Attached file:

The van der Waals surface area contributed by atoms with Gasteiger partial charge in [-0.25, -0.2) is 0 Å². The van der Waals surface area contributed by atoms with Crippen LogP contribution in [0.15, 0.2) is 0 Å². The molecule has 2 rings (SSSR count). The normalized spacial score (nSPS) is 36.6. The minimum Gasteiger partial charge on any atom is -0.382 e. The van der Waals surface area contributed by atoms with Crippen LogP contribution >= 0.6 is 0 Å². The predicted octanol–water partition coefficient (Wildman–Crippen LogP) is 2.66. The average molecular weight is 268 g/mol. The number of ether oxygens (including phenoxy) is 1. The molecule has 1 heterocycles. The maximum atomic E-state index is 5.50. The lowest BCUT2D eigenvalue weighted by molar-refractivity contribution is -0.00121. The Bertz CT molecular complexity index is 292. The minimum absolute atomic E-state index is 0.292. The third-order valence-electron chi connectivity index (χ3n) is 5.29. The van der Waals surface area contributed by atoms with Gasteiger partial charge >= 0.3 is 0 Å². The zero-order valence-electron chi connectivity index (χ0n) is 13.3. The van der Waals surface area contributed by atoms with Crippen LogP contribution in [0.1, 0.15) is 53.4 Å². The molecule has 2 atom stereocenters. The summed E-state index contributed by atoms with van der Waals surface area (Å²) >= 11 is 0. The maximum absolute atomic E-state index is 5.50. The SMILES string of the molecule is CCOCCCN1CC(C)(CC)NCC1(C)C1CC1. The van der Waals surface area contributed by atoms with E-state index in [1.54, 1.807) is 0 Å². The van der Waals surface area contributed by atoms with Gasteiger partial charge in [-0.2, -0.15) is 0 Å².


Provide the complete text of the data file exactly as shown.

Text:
The van der Waals surface area contributed by atoms with Gasteiger partial charge in [-0.25, -0.2) is 0 Å². The van der Waals surface area contributed by atoms with Crippen LogP contribution in [0.15, 0.2) is 0 Å². The molecule has 2 rings (SSSR count). The normalized spacial score (nSPS) is 36.6. The minimum Gasteiger partial charge on any atom is -0.382 e. The van der Waals surface area contributed by atoms with Crippen LogP contribution >= 0.6 is 0 Å². The predicted octanol–water partition coefficient (Wildman–Crippen LogP) is 2.66. The average molecular weight is 268 g/mol. The number of ether oxygens (including phenoxy) is 1. The molecule has 1 heterocycles. The maximum atomic E-state index is 5.50. The lowest BCUT2D eigenvalue weighted by molar-refractivity contribution is -0.00121. The Bertz CT molecular complexity index is 292. The minimum absolute atomic E-state index is 0.292. The third-order valence-electron chi connectivity index (χ3n) is 5.29. The van der Waals surface area contributed by atoms with Gasteiger partial charge >= 0.3 is 0 Å². The zero-order valence-electron chi connectivity index (χ0n) is 13.3. The van der Waals surface area contributed by atoms with Crippen LogP contribution in [0.1, 0.15) is 53.4 Å². The molecule has 2 atom stereocenters. The summed E-state index contributed by atoms with van der Waals surface area (Å²) >= 11 is 0. The maximum absolute atomic E-state index is 5.50. The SMILES string of the molecule is CCOCCCN1CC(C)(CC)NCC1(C)C1CC1. The van der Waals surface area contributed by atoms with E-state index in [1.54, 1.807) is 0 Å². The van der Waals surface area contributed by atoms with Gasteiger partial charge in [-0.2, -0.15) is 0 Å².